Orders of the Day — Rent (Relief from Phasing)

Part of the debate – in the House of Commons at 10:15 pm on 4th February 1987.

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Photo of John Butterfill John Butterfill , Bournemouth West 10:15 pm, 4th February 1987

I accept that that can apply to some extent. I do not advocate the immediate abolition of all rent controls because, like the hon. Member for Perry Barr, I do not wish to give an immediate profit to all the property speculators who have invested in the hope of getting vacant possession or making a huge hike in rents. That would not be appropriate. I should prefer a system under which the rent reflected the price paid by the landlord. I should also like to see a degree of indexation. On that basis we might be able to start to agree. We could do that if we could get over the quite inexplicable prejudices of the Opposition against the private sector as a whole. I passionately would like to see conditions improve. What we are doing tonight goes some way towards achieving that.

The shorthold system is valuable, but its expansion has been greatly limited by the sort of threats we have had from the Opposition. First, they say that they will abolish the system. Secondly, they say that they may consider retrospective legislation. Who can be surprised that the private sector has not rushed forward to invest when threats of that sort are being issued quite clearly by the Opposition Front Bench?

There are other problems with the present shorthold legislation and I should like to give an illustration from my constituency. One of my constituents owns three flats. When he became severely disabled and was unable to work, he used his savings to invest in the provision of accommodation for others. He has deep religious convictions and believed that that was a proper way to invest his money. He has let on a shorthold basis his little block of three flats. Sadly, one of the tenants was not very satisfactory. He was disruptive to the other tenants and generally behaved in a way which was upsetting to his neighbours and to the other tenants in the block. At the end of the year, my constituent sought to terminate the tenancy by giving, he thought, the correct notice under the Act. He employed a firm of solicitors to do that for him. Sadly, there was a defect in the way in which the notice was served, and a further tenancy was created. Two years have gone by and my constituent still has not been able to obtain possession from his unsatisfactory tenant.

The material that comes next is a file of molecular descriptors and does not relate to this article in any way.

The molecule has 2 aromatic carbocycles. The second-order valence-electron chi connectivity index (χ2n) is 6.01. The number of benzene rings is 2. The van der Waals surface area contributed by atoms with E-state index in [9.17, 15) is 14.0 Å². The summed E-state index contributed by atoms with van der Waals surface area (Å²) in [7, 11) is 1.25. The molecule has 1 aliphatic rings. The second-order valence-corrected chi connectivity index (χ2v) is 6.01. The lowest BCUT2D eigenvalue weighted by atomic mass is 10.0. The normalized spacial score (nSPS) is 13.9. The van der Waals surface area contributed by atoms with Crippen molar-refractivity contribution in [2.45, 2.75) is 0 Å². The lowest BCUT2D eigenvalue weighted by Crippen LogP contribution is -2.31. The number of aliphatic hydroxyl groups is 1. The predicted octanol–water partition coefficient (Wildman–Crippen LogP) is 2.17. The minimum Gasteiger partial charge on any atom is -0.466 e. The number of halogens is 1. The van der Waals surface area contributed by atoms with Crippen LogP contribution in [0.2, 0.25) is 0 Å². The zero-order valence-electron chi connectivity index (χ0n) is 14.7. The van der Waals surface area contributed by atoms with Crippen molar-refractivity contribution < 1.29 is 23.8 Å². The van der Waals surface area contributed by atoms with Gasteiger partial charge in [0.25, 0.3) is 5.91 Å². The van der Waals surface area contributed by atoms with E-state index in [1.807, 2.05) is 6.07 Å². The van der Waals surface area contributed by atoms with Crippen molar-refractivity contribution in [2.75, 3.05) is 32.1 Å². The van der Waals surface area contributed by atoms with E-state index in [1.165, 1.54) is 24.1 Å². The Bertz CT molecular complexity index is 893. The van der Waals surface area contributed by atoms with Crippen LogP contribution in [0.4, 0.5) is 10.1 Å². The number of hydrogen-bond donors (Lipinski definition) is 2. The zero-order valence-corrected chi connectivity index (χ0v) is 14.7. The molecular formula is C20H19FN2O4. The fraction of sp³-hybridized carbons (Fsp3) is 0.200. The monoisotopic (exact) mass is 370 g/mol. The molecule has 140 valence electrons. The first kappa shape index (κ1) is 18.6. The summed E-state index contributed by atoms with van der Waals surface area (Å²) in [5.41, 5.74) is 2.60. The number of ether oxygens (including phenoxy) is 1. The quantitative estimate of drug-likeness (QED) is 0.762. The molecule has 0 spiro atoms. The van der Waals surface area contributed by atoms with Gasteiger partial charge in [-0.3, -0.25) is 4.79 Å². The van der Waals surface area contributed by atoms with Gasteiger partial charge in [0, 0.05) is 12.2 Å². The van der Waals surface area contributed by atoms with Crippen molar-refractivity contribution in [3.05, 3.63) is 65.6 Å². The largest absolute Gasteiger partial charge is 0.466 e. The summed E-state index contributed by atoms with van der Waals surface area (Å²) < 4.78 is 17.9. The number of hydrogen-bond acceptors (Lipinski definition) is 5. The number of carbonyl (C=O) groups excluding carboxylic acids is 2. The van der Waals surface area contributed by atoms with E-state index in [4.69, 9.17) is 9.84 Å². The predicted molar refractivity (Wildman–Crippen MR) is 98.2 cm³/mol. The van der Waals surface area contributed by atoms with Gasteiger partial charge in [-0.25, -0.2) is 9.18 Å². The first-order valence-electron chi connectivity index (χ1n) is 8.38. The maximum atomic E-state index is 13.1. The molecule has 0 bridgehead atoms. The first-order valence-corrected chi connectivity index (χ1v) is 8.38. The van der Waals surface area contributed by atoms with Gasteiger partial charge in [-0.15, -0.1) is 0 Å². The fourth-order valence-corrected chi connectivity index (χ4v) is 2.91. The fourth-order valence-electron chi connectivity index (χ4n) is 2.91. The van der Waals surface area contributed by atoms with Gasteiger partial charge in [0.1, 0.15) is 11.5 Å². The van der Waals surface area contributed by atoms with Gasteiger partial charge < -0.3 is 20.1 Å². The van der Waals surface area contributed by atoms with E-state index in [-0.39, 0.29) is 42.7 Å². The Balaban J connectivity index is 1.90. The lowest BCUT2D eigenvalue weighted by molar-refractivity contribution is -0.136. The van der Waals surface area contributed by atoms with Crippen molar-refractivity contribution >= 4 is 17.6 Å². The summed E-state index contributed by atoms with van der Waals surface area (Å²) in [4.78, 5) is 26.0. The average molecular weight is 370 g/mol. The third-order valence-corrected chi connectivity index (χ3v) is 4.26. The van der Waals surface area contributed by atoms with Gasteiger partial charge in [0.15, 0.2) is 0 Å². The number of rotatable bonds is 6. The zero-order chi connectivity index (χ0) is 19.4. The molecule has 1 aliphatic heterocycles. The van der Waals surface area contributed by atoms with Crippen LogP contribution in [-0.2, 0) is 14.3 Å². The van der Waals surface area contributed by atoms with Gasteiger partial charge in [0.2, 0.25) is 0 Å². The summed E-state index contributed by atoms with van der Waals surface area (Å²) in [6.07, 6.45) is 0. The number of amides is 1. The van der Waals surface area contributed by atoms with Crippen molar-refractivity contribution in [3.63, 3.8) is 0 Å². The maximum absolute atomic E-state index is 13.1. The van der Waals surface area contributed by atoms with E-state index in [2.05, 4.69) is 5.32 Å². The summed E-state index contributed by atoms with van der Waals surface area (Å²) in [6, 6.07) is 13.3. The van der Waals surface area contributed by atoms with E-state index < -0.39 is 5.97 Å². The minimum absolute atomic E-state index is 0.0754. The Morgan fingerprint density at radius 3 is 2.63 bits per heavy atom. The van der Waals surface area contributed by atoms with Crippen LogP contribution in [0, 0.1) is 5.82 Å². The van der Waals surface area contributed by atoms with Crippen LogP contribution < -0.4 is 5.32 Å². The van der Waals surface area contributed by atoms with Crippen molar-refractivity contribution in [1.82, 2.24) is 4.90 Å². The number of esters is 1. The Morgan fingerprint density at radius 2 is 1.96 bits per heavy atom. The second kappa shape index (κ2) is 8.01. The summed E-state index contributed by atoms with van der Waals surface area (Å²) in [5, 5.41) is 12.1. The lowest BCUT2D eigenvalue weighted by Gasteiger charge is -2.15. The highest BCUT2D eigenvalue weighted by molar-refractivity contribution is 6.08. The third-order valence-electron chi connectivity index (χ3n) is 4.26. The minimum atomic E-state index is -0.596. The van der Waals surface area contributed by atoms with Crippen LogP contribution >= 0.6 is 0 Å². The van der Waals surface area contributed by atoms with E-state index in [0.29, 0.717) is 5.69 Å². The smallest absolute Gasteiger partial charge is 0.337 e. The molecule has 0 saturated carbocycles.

We need to look again at the question of notice. If we are to have a system whereby a landlord is able to get possession—it should be a system that is so simple that he should not need detailed legal advice—it is wrong if a landlord, having taken legal advice twice, is unable to get possession, particularly when the tenant is disruptive towards neighbours. That is an entirely different problem. I should like my hon. Friend to look at that matter and consider it further.

It is anomalous that, with regard to shorthold, one situation should apply in London and another elsewhere, particularly one that is prejudicial to the establishment of further shorthold tenancies.

Therefore, I welcome the action that my hon. Friend is taking.